Like Father, Like Son (2013)
★★★ / ★★★★
“Like Father, Like Son,” written and directed by Hirokazu Koreeda, has the premise of a soap opera: a couple (Masaharu Fukuyama, Machiko Ono) learns that the child (Jun Fubuki) they raised for six years is actually another couple’s child—the two boys having been switched at the hospital after being born. But the story is told with such deep insight, high level of detail, and not once is the situation, and the people caught up in it, written lightly. Everyone is treated with respect and we observe how the parents and their children navigate themselves through a series of challenges with neither easy nor convenient answers.
Audiences unused to subtle performances will need some time take on a learning curve. Although it is not the kind of picture where characters are mostly silent, details are embedded in the looks one person gives another. For instance, when Ryota (Fukuyama) gets a chance to take a good look at the boy he thought was his son for the first time since learning of the fact, we cannot wonder about what he is thinking. This is a man who is about following rules and traditions, someone who thinks highly of himself because of his career and money in the bank, someone who thinks that blood is above all else.
Fukuyama plays a father who resembles an iceberg: cold, tough, unbothered. Despite the screenplay requiring the character to go through expected but important changes, the performer is smart to downplay Ryota’s evolution as to avoid cliché. The key is in those looks he gives and the judgments he imparts through those windows. The writing is so rich that even Ryota’s occupation is a metaphor. An architect must learn to demolish what he knows, accept that the life he thought was built just perfectly is not that perfect at all, and reestablish a new, modern way of living that can endure, possibly even flourish, well after what must be done is accomplished by both set of parents.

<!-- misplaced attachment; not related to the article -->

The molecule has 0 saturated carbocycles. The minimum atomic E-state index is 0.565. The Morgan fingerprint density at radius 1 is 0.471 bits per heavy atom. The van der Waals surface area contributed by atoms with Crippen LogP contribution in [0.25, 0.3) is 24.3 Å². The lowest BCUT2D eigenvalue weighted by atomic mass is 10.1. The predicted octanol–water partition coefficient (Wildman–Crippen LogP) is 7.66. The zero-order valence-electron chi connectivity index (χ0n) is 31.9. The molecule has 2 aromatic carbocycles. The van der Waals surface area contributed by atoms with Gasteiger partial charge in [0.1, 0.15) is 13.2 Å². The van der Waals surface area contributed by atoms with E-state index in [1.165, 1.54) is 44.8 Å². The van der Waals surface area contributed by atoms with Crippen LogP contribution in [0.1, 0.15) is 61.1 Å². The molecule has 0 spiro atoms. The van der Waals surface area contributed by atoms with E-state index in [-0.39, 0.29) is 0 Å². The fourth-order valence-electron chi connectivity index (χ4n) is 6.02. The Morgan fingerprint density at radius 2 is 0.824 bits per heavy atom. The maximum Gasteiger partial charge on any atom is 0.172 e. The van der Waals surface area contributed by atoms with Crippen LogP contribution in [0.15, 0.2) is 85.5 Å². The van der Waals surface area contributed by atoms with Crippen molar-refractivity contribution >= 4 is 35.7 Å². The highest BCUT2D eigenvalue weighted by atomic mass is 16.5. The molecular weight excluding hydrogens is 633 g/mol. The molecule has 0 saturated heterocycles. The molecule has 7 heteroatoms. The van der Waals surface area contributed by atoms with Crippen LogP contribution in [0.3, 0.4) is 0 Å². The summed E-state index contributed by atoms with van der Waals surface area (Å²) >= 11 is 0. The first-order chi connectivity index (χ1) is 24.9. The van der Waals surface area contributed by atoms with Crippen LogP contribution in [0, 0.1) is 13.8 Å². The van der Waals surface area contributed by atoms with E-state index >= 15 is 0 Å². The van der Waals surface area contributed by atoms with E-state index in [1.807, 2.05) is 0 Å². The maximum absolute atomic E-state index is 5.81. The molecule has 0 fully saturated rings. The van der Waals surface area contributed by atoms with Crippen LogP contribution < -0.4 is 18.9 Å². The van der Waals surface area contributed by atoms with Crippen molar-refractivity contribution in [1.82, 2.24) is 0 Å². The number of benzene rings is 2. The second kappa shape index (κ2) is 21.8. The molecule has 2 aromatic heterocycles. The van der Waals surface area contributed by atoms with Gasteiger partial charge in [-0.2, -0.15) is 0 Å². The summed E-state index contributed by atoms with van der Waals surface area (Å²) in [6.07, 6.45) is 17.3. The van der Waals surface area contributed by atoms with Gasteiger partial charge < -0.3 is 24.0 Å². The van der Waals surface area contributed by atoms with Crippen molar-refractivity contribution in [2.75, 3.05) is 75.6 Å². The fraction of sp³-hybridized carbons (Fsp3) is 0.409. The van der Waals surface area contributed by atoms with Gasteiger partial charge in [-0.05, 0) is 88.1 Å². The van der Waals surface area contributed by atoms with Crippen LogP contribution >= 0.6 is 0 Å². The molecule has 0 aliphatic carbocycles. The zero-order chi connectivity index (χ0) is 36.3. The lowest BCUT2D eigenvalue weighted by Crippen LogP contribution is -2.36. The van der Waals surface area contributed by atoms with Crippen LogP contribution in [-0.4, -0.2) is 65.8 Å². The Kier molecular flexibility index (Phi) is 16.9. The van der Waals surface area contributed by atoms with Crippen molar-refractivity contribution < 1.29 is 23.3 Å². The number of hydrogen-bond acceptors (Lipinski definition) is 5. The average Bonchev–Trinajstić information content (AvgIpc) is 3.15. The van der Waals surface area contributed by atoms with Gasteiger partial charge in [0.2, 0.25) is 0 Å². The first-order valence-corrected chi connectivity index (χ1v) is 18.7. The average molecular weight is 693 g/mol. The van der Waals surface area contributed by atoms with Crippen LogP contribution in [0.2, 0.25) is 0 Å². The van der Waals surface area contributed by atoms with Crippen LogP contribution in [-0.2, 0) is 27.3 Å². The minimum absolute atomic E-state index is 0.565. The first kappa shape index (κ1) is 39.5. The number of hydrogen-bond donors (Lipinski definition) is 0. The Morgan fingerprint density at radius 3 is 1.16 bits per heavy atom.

The picture is also successful in terms of framing images. Because the child actors are not given very many, certainly not complex, challenges in terms of expressing and emoting specific thoughts and feelings, the camera must take on their perspective. This is done by allowing the adults to appear bigger or taller in certain scenes in order to communicate their dominance. When the child feels as though he is being questioned in a forceful manner, closeups of adult faces fill the screen accompanied by very quick cuts of the child’s face, this time the camera is less close in order to allow for room to breathe.
The story is not simply an exploration of whether blood truly is thicker than water. I argue that this work is a critique of that well-known saying because the maxim tends to reduce the subject into something that is either black or white. Thoughtful, surprising, and daring almost every step of the way, “Soshite Chichi ni Naru” is likely to engage and compel those who yearn to explore the gray areas of parenting on a personal level and how society expects or dictates parenting ought be like based upon patterns and traditions.